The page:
Katherine: 29:14 I'm going to take care of these cancer cells and you are a mind, a body and a spirit and your spirit and your mind may need to be treated somewhere else, but they're definitely going to be impacted. So I actually, I mean I treat people. I treat people by skype, I treat people in person, but I'm not the only one who can do that. The main thing is for people to be conscious of the fact that that's what families and individuals with cancer are dealing with.
Lisa: 29:51 Sounds like you're not just thinking of this from a practitioner point of view, although like you say you did treat people, but it sounds like, or at least I think I'm hearing that there's some other piece having to do with the systemic impact that you want to have. Having to do with influencing other caregivers and encouraging this to be part of a general palliative approach to cancer.
Katherine: 30:15 Exactly. That's exactly right. I, you know, I realized both with embodied imagination and with the work that I've done with cancer patients and a lot of things that I do that me by myself as passionate as I might be is never going to have the kind of impact that's necessary and so it give talks at UCSF and I've given talks with hospice and I'm going to turn my dissertation into a book. I'm just trying to hit it in a way that's a little more profound….not that it's not profound to work one person at a time, but there's an urgency in my opinion. There needs to be a shift in conventional medicine that's more integrative and more holistic. And I just want to be a part of that shift. So I'm doing that with publishing and I'm doing that with consulting and I'm doing that with workshops and I'm doing that with trying to get this phd.
Lisa: 31:14 One of the ways you're approaching that intent to reach more people and to have a larger impact is by the course that you created recently. So do you want to talk a little bit about that course?
Katherine: 31:24 I would love to. That's a kind of a woo story because I was at school and I was meeting with these mentors that I really admire and I was going off in 15 different directions with what I want to do with my dissertation and who should be on my committee and I want to do this and that and she said, slow down, slow way down. Why are you getting this phd? You realize this is an exercise and why are you getting a phd? And I said, well, I just want the most people in the planet that I can to understand that we have this incredible resource called our dream life that every person on the planet does every night and that we should be making use of this. She said, okay, you're talking about impact. How do you do that? And I said, well, I could teach, I could write, I could do presentations in build a kind of a platform as a speaker on this topic, etc.
Katherine: 32:21 And she said, okay, now you're onto something, and she mentioned people who might help me develop a dissertation that could be turned into a book. I got home two days later from this residency and the phone rang. And it was this online platform, The Daily Om. I'd say they have about 3 million subscribers to these online courses that they teach and they said, we've heard really great things about you and we'd like you to offer an eight week course on dreaming. And I thought, isn't that funny that you just have to say it, you just have to own it and a voila.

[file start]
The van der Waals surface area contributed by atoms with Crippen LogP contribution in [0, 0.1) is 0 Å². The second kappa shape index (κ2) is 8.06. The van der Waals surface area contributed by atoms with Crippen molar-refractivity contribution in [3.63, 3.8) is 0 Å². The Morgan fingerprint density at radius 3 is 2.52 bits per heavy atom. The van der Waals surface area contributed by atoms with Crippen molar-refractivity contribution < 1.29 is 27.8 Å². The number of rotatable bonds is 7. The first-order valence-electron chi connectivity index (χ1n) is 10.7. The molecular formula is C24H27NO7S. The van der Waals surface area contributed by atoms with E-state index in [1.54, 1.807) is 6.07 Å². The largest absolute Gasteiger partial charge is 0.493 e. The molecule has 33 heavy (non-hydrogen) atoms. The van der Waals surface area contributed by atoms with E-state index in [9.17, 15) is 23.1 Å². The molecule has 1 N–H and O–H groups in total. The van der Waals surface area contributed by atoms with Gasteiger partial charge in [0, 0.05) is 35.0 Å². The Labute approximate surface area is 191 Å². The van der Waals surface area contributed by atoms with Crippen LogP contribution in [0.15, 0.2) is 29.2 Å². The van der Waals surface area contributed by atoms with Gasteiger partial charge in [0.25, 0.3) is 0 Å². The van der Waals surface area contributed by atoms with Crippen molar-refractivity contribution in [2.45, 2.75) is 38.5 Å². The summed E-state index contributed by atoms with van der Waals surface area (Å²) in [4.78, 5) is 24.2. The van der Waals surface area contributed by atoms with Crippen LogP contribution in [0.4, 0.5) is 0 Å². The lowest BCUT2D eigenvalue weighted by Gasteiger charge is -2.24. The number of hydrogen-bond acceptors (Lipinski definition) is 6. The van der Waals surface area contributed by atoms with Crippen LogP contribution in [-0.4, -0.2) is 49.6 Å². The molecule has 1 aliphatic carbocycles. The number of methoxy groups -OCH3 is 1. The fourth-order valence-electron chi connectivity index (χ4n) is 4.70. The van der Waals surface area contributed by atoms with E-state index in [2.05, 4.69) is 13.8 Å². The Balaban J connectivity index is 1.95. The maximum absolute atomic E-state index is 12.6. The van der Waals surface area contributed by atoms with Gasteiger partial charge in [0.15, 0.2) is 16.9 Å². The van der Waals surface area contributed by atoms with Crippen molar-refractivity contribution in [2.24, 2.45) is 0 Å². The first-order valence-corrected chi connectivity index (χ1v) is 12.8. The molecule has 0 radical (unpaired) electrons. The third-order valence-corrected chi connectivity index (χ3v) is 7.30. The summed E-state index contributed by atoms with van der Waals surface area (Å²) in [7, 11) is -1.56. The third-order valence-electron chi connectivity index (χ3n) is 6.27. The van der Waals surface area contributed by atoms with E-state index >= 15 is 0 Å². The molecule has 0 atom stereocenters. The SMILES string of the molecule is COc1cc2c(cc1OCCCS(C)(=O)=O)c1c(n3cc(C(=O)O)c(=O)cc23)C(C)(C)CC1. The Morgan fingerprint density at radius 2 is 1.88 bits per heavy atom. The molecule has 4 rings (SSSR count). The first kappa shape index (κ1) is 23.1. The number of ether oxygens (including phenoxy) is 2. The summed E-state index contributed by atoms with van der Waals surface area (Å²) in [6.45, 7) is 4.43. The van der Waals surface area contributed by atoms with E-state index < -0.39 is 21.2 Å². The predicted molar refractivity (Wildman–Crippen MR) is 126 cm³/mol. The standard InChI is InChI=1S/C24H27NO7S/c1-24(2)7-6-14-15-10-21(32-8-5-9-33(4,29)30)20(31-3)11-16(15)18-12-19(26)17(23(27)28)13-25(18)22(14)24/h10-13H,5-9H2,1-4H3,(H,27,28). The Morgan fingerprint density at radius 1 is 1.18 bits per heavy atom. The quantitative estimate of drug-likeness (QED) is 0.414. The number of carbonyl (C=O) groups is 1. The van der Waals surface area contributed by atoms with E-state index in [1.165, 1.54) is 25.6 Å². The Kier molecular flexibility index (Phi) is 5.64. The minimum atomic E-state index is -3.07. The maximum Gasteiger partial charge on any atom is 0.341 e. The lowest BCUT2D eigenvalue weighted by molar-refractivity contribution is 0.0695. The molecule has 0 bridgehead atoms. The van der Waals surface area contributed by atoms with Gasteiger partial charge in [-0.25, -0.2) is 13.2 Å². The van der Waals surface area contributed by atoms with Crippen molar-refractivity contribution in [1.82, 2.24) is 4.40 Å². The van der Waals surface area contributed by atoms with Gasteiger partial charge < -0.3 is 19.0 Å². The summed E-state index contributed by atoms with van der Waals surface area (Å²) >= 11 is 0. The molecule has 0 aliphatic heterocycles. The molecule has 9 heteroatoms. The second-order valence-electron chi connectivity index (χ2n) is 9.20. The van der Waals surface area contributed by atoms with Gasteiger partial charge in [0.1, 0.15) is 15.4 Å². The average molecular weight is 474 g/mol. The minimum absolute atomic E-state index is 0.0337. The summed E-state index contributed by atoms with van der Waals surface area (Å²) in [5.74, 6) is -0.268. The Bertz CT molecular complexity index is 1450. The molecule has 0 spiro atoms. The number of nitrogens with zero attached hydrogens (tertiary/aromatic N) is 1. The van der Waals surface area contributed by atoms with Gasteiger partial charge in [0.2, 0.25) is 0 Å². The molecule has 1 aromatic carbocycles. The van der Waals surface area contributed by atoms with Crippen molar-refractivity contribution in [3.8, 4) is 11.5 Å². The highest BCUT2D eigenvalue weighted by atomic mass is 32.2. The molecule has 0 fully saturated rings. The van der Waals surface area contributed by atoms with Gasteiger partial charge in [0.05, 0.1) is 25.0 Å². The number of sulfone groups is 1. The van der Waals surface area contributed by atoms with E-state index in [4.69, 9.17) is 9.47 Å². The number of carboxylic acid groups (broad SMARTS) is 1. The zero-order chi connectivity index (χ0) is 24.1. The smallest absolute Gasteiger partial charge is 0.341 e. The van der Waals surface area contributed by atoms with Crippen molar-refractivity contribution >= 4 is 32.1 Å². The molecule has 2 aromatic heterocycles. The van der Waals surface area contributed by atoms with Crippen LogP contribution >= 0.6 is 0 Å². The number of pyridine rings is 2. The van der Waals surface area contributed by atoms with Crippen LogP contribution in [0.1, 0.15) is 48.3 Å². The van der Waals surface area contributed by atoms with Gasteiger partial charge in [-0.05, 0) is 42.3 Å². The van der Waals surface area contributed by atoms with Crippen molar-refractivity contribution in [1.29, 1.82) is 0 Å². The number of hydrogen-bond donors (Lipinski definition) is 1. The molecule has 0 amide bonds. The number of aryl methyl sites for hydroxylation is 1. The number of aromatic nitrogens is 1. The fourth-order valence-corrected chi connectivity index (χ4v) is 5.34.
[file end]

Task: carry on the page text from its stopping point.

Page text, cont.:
Lisa: 33:01 There's something to putting out to the universe what you want and don't know whether it's magic, psychology, you know, but it's powerful.
Katherine: 33:10 Yeah. And so it was really an incredible experience writing it. You know, I put 10 years of research and thought and passion into it and it's this eight week course that I'm really happy to release and proud of and I think that there's something for everyone there. And that's how it happened and it's been an incredible experience.
Lisa: 33:33 So the course is called receiving guidance for new dreams and people can find it on https://www.dailyom.com/. I'll put that information in the show notes. You mentioned to me before we started recording that this is taking you in a new direction yet again. What are you willing to say about that?
Katherine: 33:49 I'm willing to say a little bit because I'm kind of rubbing my hands together as I'm saying it because I'm really like cooking this up right now. I've been learning about people who are using virtual reality for psychotherapeutic use and I had this thought. Well, I actually went and visited some people here in silicon valley and I read about some people in Barcelona and I spend a lot of time there and I thought this is amazing what they're doing. They're using this environment that's not necessarily real to help people with psychological issues and that makes sense to me because I help people with psychological issues in the dream environment. But you know what they're not doing? They're not having the people that are using these headsets become embodied in their avatars and from a psychophysiological kind of perspective, a lot more happens, a lot faster if you're embodied. If you actually feel it in your body as if it's you. And what I realized is that I could use the very same skills that I use to help a person who is becoming embodied by a dream image to become embodied in an avatar. So I'm working on a couple of proposals for consulting with a couple of these companies. I mean, there's just a ton of research as far as how that works.